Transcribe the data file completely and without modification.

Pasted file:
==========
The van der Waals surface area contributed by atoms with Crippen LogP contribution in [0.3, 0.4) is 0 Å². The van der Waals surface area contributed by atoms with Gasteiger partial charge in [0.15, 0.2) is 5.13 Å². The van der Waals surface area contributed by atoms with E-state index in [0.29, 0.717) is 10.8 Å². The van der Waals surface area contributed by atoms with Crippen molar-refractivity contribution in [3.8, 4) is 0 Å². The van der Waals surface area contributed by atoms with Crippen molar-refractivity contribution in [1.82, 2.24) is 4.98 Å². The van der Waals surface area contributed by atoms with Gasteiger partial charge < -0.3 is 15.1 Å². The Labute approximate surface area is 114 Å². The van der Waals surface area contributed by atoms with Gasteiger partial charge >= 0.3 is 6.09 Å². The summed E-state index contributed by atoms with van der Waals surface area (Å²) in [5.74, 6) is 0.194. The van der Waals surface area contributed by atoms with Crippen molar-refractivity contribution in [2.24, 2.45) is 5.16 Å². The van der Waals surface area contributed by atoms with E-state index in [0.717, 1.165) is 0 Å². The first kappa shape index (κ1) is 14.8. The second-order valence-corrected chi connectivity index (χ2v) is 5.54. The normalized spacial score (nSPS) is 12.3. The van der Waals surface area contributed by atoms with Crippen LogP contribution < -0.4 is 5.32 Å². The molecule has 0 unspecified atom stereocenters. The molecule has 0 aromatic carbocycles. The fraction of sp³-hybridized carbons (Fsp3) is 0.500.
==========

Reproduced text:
The van der Waals surface area contributed by atoms with Crippen LogP contribution in [0.3, 0.4) is 0 Å². The van der Waals surface area contributed by atoms with Gasteiger partial charge in [0.15, 0.2) is 5.13 Å². The van der Waals surface area contributed by atoms with E-state index in [0.29, 0.717) is 10.8 Å². The van der Waals surface area contributed by atoms with Crippen molar-refractivity contribution in [3.8, 4) is 0 Å². The van der Waals surface area contributed by atoms with Crippen molar-refractivity contribution in [1.82, 2.24) is 4.98 Å². The van der Waals surface area contributed by atoms with Gasteiger partial charge < -0.3 is 15.1 Å². The Labute approximate surface area is 114 Å². The van der Waals surface area contributed by atoms with Gasteiger partial charge >= 0.3 is 6.09 Å². The summed E-state index contributed by atoms with van der Waals surface area (Å²) in [5.74, 6) is 0.194. The van der Waals surface area contributed by atoms with Crippen molar-refractivity contribution in [2.24, 2.45) is 5.16 Å². The van der Waals surface area contributed by atoms with E-state index in [0.717, 1.165) is 0 Å². The first kappa shape index (κ1) is 14.8. The second-order valence-corrected chi connectivity index (χ2v) is 5.54. The normalized spacial score (nSPS) is 12.3. The van der Waals surface area contributed by atoms with Crippen LogP contribution < -0.4 is 5.32 Å². The molecule has 0 unspecified atom stereocenters. The molecule has 0 aromatic carbocycles. The fraction of sp³-hybridized carbons (Fsp3) is 0.500.